As part of a welcome recent trend, the Today programme this morning was presented by Monty and Mish, the twin set who occasionally manage to drop pearls. Devoid of the deadweight of burnt-out testosterone that burdens the older male presenters, Monty and Mish manage at times almost to sing, but since ’tis the season for mistletoe in the house and so guest editors on Today, the links were peppered with references to “the musician P J Harvey” and “P J Harvey the musician”, who, it was said somewhat defensively, was responsible as guest editor for doing ‘something unusual’ to the programme. As doing anything let alone something unusual to the Today programme is known to provoke a mailbag the size of a mammoth, Monty and Mish were right to sound anxious, but the bigger question was could anyone really do anything unusual to the Today programme? The answer, as it turned out, was an unexpected yes.
Shortly after a quarter past seven, it was announced that one Sam Clifford Stiff (or it might have been Clive Stafford Smith) had been asked by P J Harvey (the musician) to find out whether NHS critics could come up with a better alternative to the troubled health service. As it emerged that Stafford Smith was a lawyer with an American background, one feared the usual drill-another-hole-in-the-NHS routine. But instead, remarkably, as the piece ran on, it became clear that not only was Stafford Smith sympathetic to the NHS, he was positively keen to promote it – one of his interviewees, the academic Coleman Pratt, was allowed to say “The World Health Organisation identified the British system as the most efficient healthcare model on the planet” – and extol its virtues, notably its public funding that provides free care at the point of need, without the intrusion of a complex machinery of money men. The NHS, Stafford Smith concluded, is “a true gem, possibly even the jewel in the crown of Great Britain – and we should respect it as such”.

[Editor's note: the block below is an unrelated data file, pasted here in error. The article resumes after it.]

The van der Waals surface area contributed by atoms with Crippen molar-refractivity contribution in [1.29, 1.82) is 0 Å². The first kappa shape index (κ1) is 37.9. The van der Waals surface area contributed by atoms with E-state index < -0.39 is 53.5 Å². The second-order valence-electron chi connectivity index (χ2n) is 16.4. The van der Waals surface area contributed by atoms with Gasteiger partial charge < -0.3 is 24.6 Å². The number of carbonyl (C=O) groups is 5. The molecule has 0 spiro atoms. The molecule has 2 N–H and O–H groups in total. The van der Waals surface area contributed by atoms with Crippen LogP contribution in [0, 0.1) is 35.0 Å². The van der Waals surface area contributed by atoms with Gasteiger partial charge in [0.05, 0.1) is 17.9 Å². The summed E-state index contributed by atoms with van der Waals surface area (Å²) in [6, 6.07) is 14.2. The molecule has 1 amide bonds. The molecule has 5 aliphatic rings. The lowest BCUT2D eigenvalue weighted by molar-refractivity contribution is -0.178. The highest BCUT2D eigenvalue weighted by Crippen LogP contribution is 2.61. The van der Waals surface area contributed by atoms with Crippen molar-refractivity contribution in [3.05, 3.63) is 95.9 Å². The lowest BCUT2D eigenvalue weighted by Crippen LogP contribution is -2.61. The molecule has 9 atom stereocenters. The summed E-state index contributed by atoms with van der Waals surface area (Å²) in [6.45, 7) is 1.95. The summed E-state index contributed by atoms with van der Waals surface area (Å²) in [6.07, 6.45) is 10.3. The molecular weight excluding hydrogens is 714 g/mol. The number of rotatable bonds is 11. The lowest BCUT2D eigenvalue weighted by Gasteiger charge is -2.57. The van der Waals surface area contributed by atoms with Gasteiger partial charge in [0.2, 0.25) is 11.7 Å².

Never mind his geography: such exultant rhetoric is not to be expected but very welcome from half American lawyers. But perhaps the best bit came earlier during an interview with Dr Dan Poulter, the health minister. Having encouraged Dr Dan to puff out his chest with NHS pride, and then allowed him to enlarge on the need to modernise, the lawyer moved in for the kill. Alluding to an earlier 2005 Tory assertion that the NHS was ‘a fundamentally broken machine’, he asked in dulcet but indignant tones: ‘You’re saying the best health care system in the world you can identify is fundamentally broken?’ From that point on, the loudest noise in the interview room was that of Dr Dan deflating, like an inflatable dinghy stabbed with a knife.